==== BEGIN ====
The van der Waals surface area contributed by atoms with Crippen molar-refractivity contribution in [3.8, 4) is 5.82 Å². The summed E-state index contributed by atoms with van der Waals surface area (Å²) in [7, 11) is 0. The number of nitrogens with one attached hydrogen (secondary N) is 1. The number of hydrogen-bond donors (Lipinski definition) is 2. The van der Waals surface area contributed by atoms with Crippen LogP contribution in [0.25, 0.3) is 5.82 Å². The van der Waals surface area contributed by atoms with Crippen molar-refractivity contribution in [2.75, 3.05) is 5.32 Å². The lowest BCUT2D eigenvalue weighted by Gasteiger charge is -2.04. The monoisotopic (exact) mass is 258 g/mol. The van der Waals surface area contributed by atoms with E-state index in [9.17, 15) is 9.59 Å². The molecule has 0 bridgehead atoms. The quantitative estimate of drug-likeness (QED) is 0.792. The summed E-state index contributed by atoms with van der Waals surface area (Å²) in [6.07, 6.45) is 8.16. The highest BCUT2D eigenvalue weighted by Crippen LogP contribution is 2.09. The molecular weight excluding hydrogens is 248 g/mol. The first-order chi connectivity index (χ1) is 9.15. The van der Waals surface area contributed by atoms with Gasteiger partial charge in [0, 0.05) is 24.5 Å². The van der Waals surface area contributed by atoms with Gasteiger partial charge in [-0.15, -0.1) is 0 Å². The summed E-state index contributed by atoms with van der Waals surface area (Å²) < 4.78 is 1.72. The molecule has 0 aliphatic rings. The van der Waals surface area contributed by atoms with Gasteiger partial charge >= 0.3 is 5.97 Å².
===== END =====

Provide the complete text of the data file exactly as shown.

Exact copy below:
The van der Waals surface area contributed by atoms with Crippen molar-refractivity contribution in [3.8, 4) is 5.82 Å². The summed E-state index contributed by atoms with van der Waals surface area (Å²) in [7, 11) is 0. The number of nitrogens with one attached hydrogen (secondary N) is 1. The number of hydrogen-bond donors (Lipinski definition) is 2. The van der Waals surface area contributed by atoms with Crippen LogP contribution in [0.25, 0.3) is 5.82 Å². The van der Waals surface area contributed by atoms with Crippen molar-refractivity contribution in [2.75, 3.05) is 5.32 Å². The lowest BCUT2D eigenvalue weighted by Gasteiger charge is -2.04. The monoisotopic (exact) mass is 258 g/mol. The van der Waals surface area contributed by atoms with E-state index in [9.17, 15) is 9.59 Å². The molecule has 0 bridgehead atoms. The quantitative estimate of drug-likeness (QED) is 0.792. The summed E-state index contributed by atoms with van der Waals surface area (Å²) in [6.07, 6.45) is 8.16. The highest BCUT2D eigenvalue weighted by Crippen LogP contribution is 2.09. The molecular weight excluding hydrogens is 248 g/mol. The first-order chi connectivity index (χ1) is 9.15. The van der Waals surface area contributed by atoms with Gasteiger partial charge in [0, 0.05) is 24.5 Å². The van der Waals surface area contributed by atoms with Gasteiger partial charge in [-0.15, -0.1) is 0 Å². The summed E-state index contributed by atoms with van der Waals surface area (Å²) < 4.78 is 1.72. The molecule has 0 aliphatic rings. The van der Waals surface area contributed by atoms with Gasteiger partial charge >= 0.3 is 5.97 Å².